An innovator looking to redefine the role of the coach in modern day football

It’s the tradition for the two opposing coaches in a football game to cross the field of play and congratulate or commiserate with each other after the game has finished. They will shake hands and offer some words before heading off to their respective locker rooms.

That scene at the end of the 2013 Super Bowl was particularly poignant, as the two coaches were brothers, the first siblings to oppose each other in the end of season game ever in NFL history. Jim and John Harbaugh grew up around football, footballers and football coaches. Their dad Jack was a college coach and sport - football in particular - was the constant thing in their lives. John had won the Super Bowl.

Both John and Jim would accompany their father to work, and it was natural that the game would be the path they followed. Jim was a successful player at college and in the NFL. John was less successful as a football player, but he has become a coaches who has had huge success despite a lack of glory as a player.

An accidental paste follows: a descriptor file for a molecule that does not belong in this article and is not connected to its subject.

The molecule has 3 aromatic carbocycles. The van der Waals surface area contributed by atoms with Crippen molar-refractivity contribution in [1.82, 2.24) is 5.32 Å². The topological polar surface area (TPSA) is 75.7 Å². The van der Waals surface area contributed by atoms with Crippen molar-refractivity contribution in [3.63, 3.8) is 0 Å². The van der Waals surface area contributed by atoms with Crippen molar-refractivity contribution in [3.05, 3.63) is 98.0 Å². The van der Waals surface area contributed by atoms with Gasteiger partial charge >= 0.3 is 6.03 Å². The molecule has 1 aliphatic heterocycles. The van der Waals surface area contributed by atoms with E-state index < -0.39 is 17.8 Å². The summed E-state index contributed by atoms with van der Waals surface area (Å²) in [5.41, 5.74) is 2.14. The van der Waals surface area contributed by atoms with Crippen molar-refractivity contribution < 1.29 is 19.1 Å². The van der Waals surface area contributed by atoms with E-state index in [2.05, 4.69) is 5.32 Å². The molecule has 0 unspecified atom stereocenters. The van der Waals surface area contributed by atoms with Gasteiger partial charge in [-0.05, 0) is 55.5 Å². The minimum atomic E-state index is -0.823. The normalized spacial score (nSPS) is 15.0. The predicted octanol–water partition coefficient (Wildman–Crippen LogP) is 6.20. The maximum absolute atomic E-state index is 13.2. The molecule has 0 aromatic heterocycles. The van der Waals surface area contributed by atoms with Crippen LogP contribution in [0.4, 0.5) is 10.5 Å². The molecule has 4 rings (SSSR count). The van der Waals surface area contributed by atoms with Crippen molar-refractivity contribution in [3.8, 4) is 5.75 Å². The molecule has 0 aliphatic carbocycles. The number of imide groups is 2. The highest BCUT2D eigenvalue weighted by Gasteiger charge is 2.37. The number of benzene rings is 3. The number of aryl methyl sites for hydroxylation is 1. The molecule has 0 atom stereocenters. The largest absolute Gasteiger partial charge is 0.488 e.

In the third of this series of The Managers, Peter Bowes travels to the Ravens’ impressive country club style training centre just outside Baltimore, to meet John Harbaugh. He speaks to John about his upbringing, his brother and his parents - and how he became a coach, working through the system as a specialist position coach and then ultimately with the Ravens who took a chance on him as their head coach in 2008.

John tells Peter about his philosophy of coaching, how it was shaped by his father and the legendary University of Michigan coach Bo Schembechler, whose book on coaching Harbaugh handed out on his first day with the Ravens to all his staff.

Schembechler’s message was that there was nothing as important as the ‘team’ and that’s something you see as you walk around the Ravens training camp where the word is prominent in the players area on the wall.

Harbaugh explains how such a huge coaching structure works in the game, and what he feels the role of the Head Coach is, and finally he remembers the day in February 2013 that he took on, and beat his own brother in the Super Bowl in New Orleans.

John Harbaugh is a coached shaped by his formative years immersed in the game, but he has proved himself to be an innovator looking to redefine the role of the Coach in modern day Football where tablet computers and biometric tests becoming the norm.

Presenter: Peter Bowes